The game follows the invasion and defense plans, dividing the action into segments. The chapters cover the fighting at Maleme Airfield, at Prison Valley just outside Canea, and at Rethymno. We start with a couple of intro scenarios for players new to the game system (so they don’t have to tackle the air-landing procedures right off the bat) and then move into five chapters of action, followed up by two extra scenarios from the Allied retreat that didn’t fit any of the chapters, and a bonus scenario of the German airborne landing at Corinth in mainland Greece, for a total of 39 scenarios and five battle games.

Maleme and Prison Valley (so-called by the New Zealanders because it was dominated by a large white-washed prison) saw the New Zealanders face first the airborne landings and then German efforts to secure their objectives and move on. Even knowing where the Germans are going to land, the defenders have a tough time of it. The Germans are most vulnerable right after they land, as most of their weapons dropped separately in special canisters. While some popular histories of the campaign make a great deal over this (and it was a serious flaw in German procedure), New Zealand after-action reports make it clear that this phase was over very quickly, in game terms less than one turn’s action. The paratroopers either recovered their weapons and got them into action, or they failed to do so and they died. At this scale (platoon-level) there were no mobs of pistol-armed paratroopers roaming the battlefield.

During that first turn, the Germans are fantastically vulnerable and will inevitably take heavy losses. It’s then up to the German player to rally his or her survivors and get them into action. Even after heavy losses, a German parachute battalion is a formidable light-infantry force, and the defenders don’t have many more heavy weapons than the invaders.

Only a handful of scenarios have tanks, British Matilda heavy tanks and Mark VI light tanks. The Germans do have some 37mm anti-tank guns, which are hell on the Mark VI but won’t do much to the Matilda. They’ll have to assault them hand-to-turret, and with that soaring airborne morale on the German side the British tankers will have to be very careful. Instead, it’s a battle of tough infantry formations. The Australians are just as tough as the New Zealanders; the German mountaineers are almost as tough as the paratroopers.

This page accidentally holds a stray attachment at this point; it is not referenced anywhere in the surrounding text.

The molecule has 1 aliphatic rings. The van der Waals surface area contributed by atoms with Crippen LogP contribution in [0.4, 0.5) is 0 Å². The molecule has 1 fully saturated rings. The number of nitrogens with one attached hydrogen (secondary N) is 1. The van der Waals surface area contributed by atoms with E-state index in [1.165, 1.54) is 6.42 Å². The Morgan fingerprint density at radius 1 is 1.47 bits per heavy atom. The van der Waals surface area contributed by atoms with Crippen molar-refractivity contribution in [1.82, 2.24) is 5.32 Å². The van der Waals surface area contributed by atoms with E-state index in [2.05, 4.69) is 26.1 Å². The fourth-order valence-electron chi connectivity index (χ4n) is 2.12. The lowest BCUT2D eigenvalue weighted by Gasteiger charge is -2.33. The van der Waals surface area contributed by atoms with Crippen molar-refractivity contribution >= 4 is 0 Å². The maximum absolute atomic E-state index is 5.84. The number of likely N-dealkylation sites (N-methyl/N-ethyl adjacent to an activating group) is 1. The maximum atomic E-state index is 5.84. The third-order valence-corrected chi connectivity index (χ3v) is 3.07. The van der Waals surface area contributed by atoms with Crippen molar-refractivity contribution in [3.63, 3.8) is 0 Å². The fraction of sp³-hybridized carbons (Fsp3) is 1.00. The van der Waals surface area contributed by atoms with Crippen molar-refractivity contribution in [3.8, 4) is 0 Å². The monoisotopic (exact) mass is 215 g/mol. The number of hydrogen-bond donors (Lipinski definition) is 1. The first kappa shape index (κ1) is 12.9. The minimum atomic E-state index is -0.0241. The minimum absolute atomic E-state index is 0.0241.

I designed the infantry game as the core of Panzer Grenadier; I’d played the ancient Panzerblitz as a 12-year-old and even then, I knew that something was wrong. Infantry was an afterthought, a speed bump to be run over by the panzers. I wanted the infantry in Panzer Grenadier to take on its actual role, and to be able to carry a game all on its own. Parachutes Over Crete does that.

You can order Parachutes Over Crete right here.

Add More Fun!

Parachutes Over Crete: Heraklion
A set of nine scenarios, plus historical background and three battle games, drawn from the May 1941 German airborne assault on Herkalion, capital of Crete, defended by the British 14th Brigade and determined Greeks. Requires Parachutes Over Crete and Road to Dunkirk.

You can order Heraklion right here.

Parachutes Package
      Parachutes Over Crete
      Road to Dunkirk
Retail Price: $192.97
Package Price: $155
Gold Club Price: $124
You can experience the Parachutes Package right here.

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Mike Bennighof is president of Avalanche Press and holds a doctorate in history from Emory University. A Fulbright Scholar and NASA Journalist in Space finalist, he has published a great many books, games and articles on historical subjects; people are saying that some of them are actually good. He lives in Birmingham, Alabama with his wife and three children. He misses his Iron Dog, Leopold. Leopold was not parachute-deployable.